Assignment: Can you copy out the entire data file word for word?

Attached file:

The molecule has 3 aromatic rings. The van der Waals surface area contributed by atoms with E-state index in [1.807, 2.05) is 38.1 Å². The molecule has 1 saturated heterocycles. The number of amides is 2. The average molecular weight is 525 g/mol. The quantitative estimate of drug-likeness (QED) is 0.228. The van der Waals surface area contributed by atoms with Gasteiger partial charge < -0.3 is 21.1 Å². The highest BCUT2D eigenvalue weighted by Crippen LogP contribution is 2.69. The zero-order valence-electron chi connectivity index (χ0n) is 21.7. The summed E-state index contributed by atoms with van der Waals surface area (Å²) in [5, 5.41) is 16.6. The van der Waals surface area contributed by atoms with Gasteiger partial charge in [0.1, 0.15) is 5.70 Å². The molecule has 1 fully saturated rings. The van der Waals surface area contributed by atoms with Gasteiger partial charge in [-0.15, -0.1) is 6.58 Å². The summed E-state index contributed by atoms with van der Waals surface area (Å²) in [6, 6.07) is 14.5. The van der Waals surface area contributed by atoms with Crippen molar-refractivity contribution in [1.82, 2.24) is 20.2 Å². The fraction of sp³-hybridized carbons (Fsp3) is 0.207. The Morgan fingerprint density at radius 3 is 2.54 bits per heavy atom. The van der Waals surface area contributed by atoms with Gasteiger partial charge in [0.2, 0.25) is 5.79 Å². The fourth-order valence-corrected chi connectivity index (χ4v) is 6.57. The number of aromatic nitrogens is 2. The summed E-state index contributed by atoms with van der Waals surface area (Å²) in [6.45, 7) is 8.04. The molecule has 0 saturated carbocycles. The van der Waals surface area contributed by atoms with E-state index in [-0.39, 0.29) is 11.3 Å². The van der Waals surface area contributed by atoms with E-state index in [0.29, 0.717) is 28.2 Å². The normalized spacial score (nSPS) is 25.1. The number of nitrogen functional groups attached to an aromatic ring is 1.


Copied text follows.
The molecule has 3 aromatic rings. The van der Waals surface area contributed by atoms with E-state index in [1.807, 2.05) is 38.1 Å². The molecule has 1 saturated heterocycles. The number of amides is 2. The average molecular weight is 525 g/mol. The quantitative estimate of drug-likeness (QED) is 0.228. The van der Waals surface area contributed by atoms with Gasteiger partial charge < -0.3 is 21.1 Å². The highest BCUT2D eigenvalue weighted by Crippen LogP contribution is 2.69. The zero-order valence-electron chi connectivity index (χ0n) is 21.7. The summed E-state index contributed by atoms with van der Waals surface area (Å²) in [5, 5.41) is 16.6. The van der Waals surface area contributed by atoms with Gasteiger partial charge in [0.1, 0.15) is 5.70 Å². The molecule has 1 fully saturated rings. The van der Waals surface area contributed by atoms with Gasteiger partial charge in [-0.15, -0.1) is 6.58 Å². The summed E-state index contributed by atoms with van der Waals surface area (Å²) in [6, 6.07) is 14.5. The van der Waals surface area contributed by atoms with Crippen molar-refractivity contribution in [1.82, 2.24) is 20.2 Å². The fraction of sp³-hybridized carbons (Fsp3) is 0.207. The Morgan fingerprint density at radius 3 is 2.54 bits per heavy atom. The van der Waals surface area contributed by atoms with Gasteiger partial charge in [0.2, 0.25) is 5.79 Å². The fourth-order valence-corrected chi connectivity index (χ4v) is 6.57. The number of aromatic nitrogens is 2. The summed E-state index contributed by atoms with van der Waals surface area (Å²) in [6.45, 7) is 8.04. The molecule has 0 saturated carbocycles. The van der Waals surface area contributed by atoms with E-state index in [-0.39, 0.29) is 11.3 Å². The van der Waals surface area contributed by atoms with E-state index in [0.29, 0.717) is 28.2 Å². The normalized spacial score (nSPS) is 25.1. The number of nitrogen functional groups attached to an aromatic ring is 1.